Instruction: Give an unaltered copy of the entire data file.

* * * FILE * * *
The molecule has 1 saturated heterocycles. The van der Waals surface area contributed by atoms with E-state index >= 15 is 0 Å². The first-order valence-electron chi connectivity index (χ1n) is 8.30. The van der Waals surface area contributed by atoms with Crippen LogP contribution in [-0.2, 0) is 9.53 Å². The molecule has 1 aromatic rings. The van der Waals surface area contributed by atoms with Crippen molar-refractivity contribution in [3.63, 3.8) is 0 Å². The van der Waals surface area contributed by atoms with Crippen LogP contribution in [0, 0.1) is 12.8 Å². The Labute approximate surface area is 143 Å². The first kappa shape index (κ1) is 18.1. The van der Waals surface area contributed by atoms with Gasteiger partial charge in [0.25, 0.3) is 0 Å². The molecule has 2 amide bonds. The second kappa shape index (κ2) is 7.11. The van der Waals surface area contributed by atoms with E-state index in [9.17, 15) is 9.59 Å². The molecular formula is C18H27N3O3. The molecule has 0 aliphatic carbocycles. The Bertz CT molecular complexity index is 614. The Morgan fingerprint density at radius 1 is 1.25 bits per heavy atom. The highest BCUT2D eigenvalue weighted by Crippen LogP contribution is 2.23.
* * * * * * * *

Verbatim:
The molecule has 1 saturated heterocycles. The van der Waals surface area contributed by atoms with E-state index >= 15 is 0 Å². The first-order valence-electron chi connectivity index (χ1n) is 8.30. The van der Waals surface area contributed by atoms with Crippen LogP contribution in [-0.2, 0) is 9.53 Å². The molecule has 1 aromatic rings. The van der Waals surface area contributed by atoms with Crippen molar-refractivity contribution in [3.63, 3.8) is 0 Å². The van der Waals surface area contributed by atoms with Crippen LogP contribution in [0, 0.1) is 12.8 Å². The Labute approximate surface area is 143 Å². The first kappa shape index (κ1) is 18.1. The van der Waals surface area contributed by atoms with Gasteiger partial charge in [0.25, 0.3) is 0 Å². The molecule has 2 amide bonds. The second kappa shape index (κ2) is 7.11. The van der Waals surface area contributed by atoms with E-state index in [9.17, 15) is 9.59 Å². The molecular formula is C18H27N3O3. The molecule has 0 aliphatic carbocycles. The Bertz CT molecular complexity index is 614. The Morgan fingerprint density at radius 1 is 1.25 bits per heavy atom. The highest BCUT2D eigenvalue weighted by Crippen LogP contribution is 2.23.